Here are how my other siblings match Susan:
- Heidi – 202 cM
- Sharon – 143.5 cM
- Jon – 113.0 cM
- Lori – 154.0 cM
- Jim – 139.7
These are all above average – except for Jon.
My Second Cousin Once Removed Paul
I manage my cousin Paul’s DNA also. He has a huge match with Susan:
This is about 200 cM above average. Susan is Paul’s top match at MyHeritage. As this is as good as it gets, let’s take a look:
All of Susan and Paul’s matches are between Chromosomes 1 and 15.
Here is what I have for Paul so far:
I was only interested in Paul’s paternal side as that is where we match. Paul is about 12% painted on his paternal side. The key shows that George Frazer and Margaret McMaster DNA are in green. That is the DNA that Susan and Paul share.
After I paint Susan’s matches to Paul’s profile, this is what I get:
That is quite a jump.
Here is Paul’s new profile:
Some More DNA Detail
Susan and Paul have a huge match on Chromosome 7. Here is the detail:
There is another Susan who matches Paul there also, but a smaller match. Here is what happened:
Susan, Susan and Paul (sorry left out Paul in the diagram above), get their Chromosome 7 DNA from James and Violet Frazer. However, because Paul and the Susan of this Blog share overlapping Chromosome 7 DNA, that DNA must have come from George Frazer and not Margaret McMaster. The one catch is that the three must triangulate. That means that the Susan in the yellow box needs to match the Susan in the blue box. I assume that to be true, but because these two Susans tested at different companies, I don’t know for sure.
I’ll do that in DNA Painter:
A Complicated Chromosome 12 for Paul
On the left, Paul matches Emily and John. John has McMaster ancestry:
Paul and John from Australia show as 4th cousins.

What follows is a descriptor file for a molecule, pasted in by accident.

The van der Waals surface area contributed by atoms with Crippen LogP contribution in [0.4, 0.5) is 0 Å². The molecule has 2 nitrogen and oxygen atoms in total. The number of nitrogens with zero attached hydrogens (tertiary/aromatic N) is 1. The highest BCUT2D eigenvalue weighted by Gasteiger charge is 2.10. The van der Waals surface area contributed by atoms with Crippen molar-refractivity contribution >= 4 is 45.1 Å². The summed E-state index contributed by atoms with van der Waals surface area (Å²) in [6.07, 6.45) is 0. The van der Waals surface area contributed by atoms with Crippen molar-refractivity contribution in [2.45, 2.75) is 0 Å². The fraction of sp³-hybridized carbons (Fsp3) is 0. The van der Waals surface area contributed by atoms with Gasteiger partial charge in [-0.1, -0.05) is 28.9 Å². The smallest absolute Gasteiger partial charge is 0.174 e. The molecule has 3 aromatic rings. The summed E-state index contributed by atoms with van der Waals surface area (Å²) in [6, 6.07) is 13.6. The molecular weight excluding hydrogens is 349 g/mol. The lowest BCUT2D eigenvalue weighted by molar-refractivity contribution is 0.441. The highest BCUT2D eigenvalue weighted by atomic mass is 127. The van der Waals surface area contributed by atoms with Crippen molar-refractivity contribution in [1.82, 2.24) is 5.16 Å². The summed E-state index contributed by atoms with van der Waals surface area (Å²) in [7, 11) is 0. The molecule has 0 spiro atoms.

MyHeritage shows that Paul, Emily and John triangulate:
The yellow match is between John and Paul. The red match is between Paul and Emily. The circle around the two indicates triangulation, so John must match Emily. That also means that the DNA match that Emily and Paul share must have come from the McMaster side:
Even more speificially, the DNA came from James McMaster as opposed to his wife Fanny McMaster.
Joanna, Susan and BV
Here is another case where it would be helpful if Susan was to upload her DNA results to Gedmatch:
I have written many Blogs about BV as the match is very interesting.
BV and Paul have the common ancestors of William McMaster and Margaret Frazer. This couple left Ireland for Canada with their children. Except for Fanny McMaster. She stayed back in Kilmactranny Parish, County Sligo and married James McMaster.
So where does Joanna fit in? It appears that she could triangulate with BV. Unfortunately, I don’t see BV at Gedmatch anymore, so she may not have re-signed when the ownership changed hands. My previous note says that Joanna does not triangulate with BV:
That would probably make sense as Joanna has no known McMaster ancestors.
John, Keith and Susan
Here is an even more confusing situation on Chromosome 12:
Susan overlaps with both John and Keith. John and Keith both have McMaster ancestry, but from different lines. The other problem is that I have never figured out how the two McMaster Lines fit together. I did make a guess here:
Probably the confusion is on the McMaster side. The matches John and Keith above are both McMaster matches.
Summary and Conclusion
- I have been hoping for quite a while that one of my Irish Frazer relatives would have their tested. Susan did this and I am glad to see the results.
- Susan matches most of my family above average as well as my cousin Paul. This may partly be due to the extra McMaster connections
- I was able to narrow down from which of our ancestors our DNA matches come from based on matches with other Frazer or McMaster relatives.
- Some aspects of the DNA matching was confusing. This is probably due to the fact that we don’t know who all our ancestors were and the ones that we do know tended to marry relatives in several cases.
- If Susan uploads her DNA to Gedmatch, it would be possible to compare her matches with other Frazer relatives who tested at different companies.
- I like seeing how the old Frazer photos look with added color.